In July 2016 the Court of Justice for the European Union (CJEU) issued its judgment in Genentech Inc. v. Hoechst GmbH, Case C-567/14 (available here), stating that "Article 101(1) TFEU must be interpreted as not precluding the imposition on the licensee, under a licence agreement such as that at issue in the main proceedings, of a requirement to pay a royalty for the use of a patented technology for the entire period in which that agreement was in effect, in the event of the revocation or non-infringement of a licenced patent, provided that the licensee was able freely to terminate that agreement by giving reasonable notice" (para. 43). (The matter was referred to the CJEU by the Paris Court of Appeal, to determine whether an arbitration decision in favor of Hoechst was enforceable. The holding may be contrasted with the U.S. Supreme Court's decision in Kimble v. Marvel, which I blogged about here.) I blogged about the Genentech case here and noted a couple of early commentaries on it here. Here are some more commentaries that have come out in the last few months:
1. Marco Botta published an article titled Comment on "Genentech": The Arbitrability Paradox in EU Competition Law, 48 IIC 235 (2017). Here is the abstract:
Article 101(1) TFEU must be interpreted as not precluding the imposition on the licensee, under a licence agreement such as that at issue in the main proceedings, of a requirement to pay a royalty for the use of a patented technology for the entire period in which that agreement was in effect, in the event of the revocation or non-infringement of a licenced patent, provided that the licensee was able freely to terminate that agreement by giving reasonable notice.
2. Helen Hopson has published a short article titled Genentech: No EU Competition Law Barrier to Patent Royalties Despite Invalidity or Noninfringement of the Licensed Patents, 7 J. Euro. Comp. L. & Prac. 679 (2016). Here is a link to the paper, and here is the abstract:
The Court of Justice has confirmed that EU competition law prohibition of anticompetitive arrangements does not preclude the entitlement to patent royalties in the event of the revocation or finding of non-infringement of the licensed patent(s), provided that the licensee was able freely to terminate the licence by giving reasonable notice.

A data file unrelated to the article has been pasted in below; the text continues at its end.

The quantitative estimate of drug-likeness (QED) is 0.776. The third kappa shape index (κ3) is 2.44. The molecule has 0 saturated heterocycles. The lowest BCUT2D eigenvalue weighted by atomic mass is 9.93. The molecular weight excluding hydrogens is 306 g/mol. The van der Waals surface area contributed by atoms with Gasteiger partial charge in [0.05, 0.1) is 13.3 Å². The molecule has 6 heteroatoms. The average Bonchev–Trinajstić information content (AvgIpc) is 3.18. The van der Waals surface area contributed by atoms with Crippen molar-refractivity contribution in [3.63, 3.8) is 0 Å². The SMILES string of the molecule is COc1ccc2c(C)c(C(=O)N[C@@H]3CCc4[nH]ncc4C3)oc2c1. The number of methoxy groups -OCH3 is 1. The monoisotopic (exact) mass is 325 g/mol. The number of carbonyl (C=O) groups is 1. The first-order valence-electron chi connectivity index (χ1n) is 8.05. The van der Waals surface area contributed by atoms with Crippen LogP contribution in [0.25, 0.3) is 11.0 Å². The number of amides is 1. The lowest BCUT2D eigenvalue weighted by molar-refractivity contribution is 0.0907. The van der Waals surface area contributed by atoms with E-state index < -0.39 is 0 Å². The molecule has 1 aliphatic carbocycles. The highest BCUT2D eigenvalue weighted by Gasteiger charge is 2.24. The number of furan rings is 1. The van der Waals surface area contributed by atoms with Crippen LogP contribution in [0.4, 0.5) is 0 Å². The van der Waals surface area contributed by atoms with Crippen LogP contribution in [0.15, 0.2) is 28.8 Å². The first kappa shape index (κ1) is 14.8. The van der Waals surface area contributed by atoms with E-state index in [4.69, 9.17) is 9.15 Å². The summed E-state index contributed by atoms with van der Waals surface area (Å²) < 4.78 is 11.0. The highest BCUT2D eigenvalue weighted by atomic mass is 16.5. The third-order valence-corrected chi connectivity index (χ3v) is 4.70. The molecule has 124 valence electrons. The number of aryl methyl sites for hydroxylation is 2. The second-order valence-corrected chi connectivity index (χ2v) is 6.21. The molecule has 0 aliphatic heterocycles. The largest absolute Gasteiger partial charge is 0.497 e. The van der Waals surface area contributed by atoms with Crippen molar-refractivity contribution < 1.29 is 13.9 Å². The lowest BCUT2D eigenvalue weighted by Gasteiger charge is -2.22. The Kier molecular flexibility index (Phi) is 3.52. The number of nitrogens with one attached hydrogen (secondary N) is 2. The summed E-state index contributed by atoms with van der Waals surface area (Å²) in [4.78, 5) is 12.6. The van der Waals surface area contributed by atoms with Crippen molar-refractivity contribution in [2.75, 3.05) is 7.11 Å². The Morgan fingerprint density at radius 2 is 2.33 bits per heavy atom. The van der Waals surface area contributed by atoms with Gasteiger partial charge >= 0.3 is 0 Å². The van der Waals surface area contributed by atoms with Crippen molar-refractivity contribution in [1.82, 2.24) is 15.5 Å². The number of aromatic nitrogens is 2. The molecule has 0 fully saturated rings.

3. The December 2016 and March 2017 issues of les Nouvelles published several articles on Genentech. Appearing in the December 2016 issue is an article by Patricia Cappuyns and Jozefine Vanherpe titled Patent Royalties and Competition Law: The Genentech Judgment of the Court of Justice of the European Union (pp.283-85). Here is a link, and here is the abstract:
On 7 July 2016, the Court of Justice of the European Union (“CJEU”), the highest court in Europe, held that a requirement to pay royalties for the licensed use of a patented technology for the entire duration of the license is not contrary to competition rules in the event of the revocation or non-infringement of the patent at issue (Case C-567/14, Genentech v. Hoechst and Sanofi-Aventis). This ruling shifts the balance back in favour of the licensors, while recent case law as well as the Commission had emphasised that licensees must always remain free to challenge licensed IP rights. But what is the point of successfully challenging the licensed IP right if the royalties simply keep running?
In the March 2017 issue, Mizuki Hashiguchi published Unraveling the Conundrums of Running Royalties in Cross-Border License Agreements (pp. 13-20). Here is a link, and here is the abstract:
Adjacent to the glorious and delicate stained glass of Sainte-Chapelle, stands the magnificent “Palace of Justice,” currently housing the Court of Appeal of Paris. In Genentech v. Hoechst, the court encountered an enigma involving patent royalties and European competition law. A license agreement licensed three patents. One patent was subsequently revoked. The other two patents were later found not to be infringed by the licensee. Yet, the license agreement imposed an obligation on the licensee to pay running royalties throughout the contractual term. Is the imposition of this obligation permitted under Article 101 of the Treaty on the Functioning of the European Union?